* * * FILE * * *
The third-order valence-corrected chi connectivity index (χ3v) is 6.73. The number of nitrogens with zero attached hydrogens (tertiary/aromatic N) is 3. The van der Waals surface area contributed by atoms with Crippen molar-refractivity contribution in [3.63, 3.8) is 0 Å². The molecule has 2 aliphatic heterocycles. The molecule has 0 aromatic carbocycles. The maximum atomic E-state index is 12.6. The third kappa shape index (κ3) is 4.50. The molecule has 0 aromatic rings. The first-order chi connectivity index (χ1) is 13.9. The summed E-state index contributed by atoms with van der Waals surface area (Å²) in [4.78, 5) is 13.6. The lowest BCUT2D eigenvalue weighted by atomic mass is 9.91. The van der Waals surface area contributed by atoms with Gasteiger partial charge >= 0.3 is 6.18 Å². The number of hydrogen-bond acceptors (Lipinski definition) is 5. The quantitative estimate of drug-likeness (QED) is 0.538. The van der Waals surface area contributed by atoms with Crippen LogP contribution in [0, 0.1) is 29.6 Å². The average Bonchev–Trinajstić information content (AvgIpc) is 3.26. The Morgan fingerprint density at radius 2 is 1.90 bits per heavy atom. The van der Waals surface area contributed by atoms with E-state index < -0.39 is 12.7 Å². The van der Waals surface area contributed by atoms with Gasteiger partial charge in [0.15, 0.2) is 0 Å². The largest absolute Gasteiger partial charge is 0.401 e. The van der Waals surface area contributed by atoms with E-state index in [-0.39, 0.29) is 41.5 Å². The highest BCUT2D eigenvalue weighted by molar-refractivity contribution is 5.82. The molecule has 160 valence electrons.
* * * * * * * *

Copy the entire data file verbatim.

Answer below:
The third-order valence-corrected chi connectivity index (χ3v) is 6.73. The number of nitrogens with zero attached hydrogens (tertiary/aromatic N) is 3. The van der Waals surface area contributed by atoms with Crippen molar-refractivity contribution in [3.63, 3.8) is 0 Å². The molecule has 2 aliphatic heterocycles. The molecule has 0 aromatic carbocycles. The maximum atomic E-state index is 12.6. The third kappa shape index (κ3) is 4.50. The molecule has 0 aromatic rings. The first-order chi connectivity index (χ1) is 13.9. The summed E-state index contributed by atoms with van der Waals surface area (Å²) in [4.78, 5) is 13.6. The lowest BCUT2D eigenvalue weighted by atomic mass is 9.91. The van der Waals surface area contributed by atoms with Gasteiger partial charge >= 0.3 is 6.18 Å². The number of hydrogen-bond acceptors (Lipinski definition) is 5. The quantitative estimate of drug-likeness (QED) is 0.538. The van der Waals surface area contributed by atoms with Crippen LogP contribution in [0, 0.1) is 29.6 Å². The average Bonchev–Trinajstić information content (AvgIpc) is 3.26. The Morgan fingerprint density at radius 2 is 1.90 bits per heavy atom. The van der Waals surface area contributed by atoms with E-state index < -0.39 is 12.7 Å². The van der Waals surface area contributed by atoms with Gasteiger partial charge in [0.15, 0.2) is 0 Å². The largest absolute Gasteiger partial charge is 0.401 e. The van der Waals surface area contributed by atoms with E-state index in [-0.39, 0.29) is 41.5 Å². The highest BCUT2D eigenvalue weighted by molar-refractivity contribution is 5.82. The molecule has 160 valence electrons.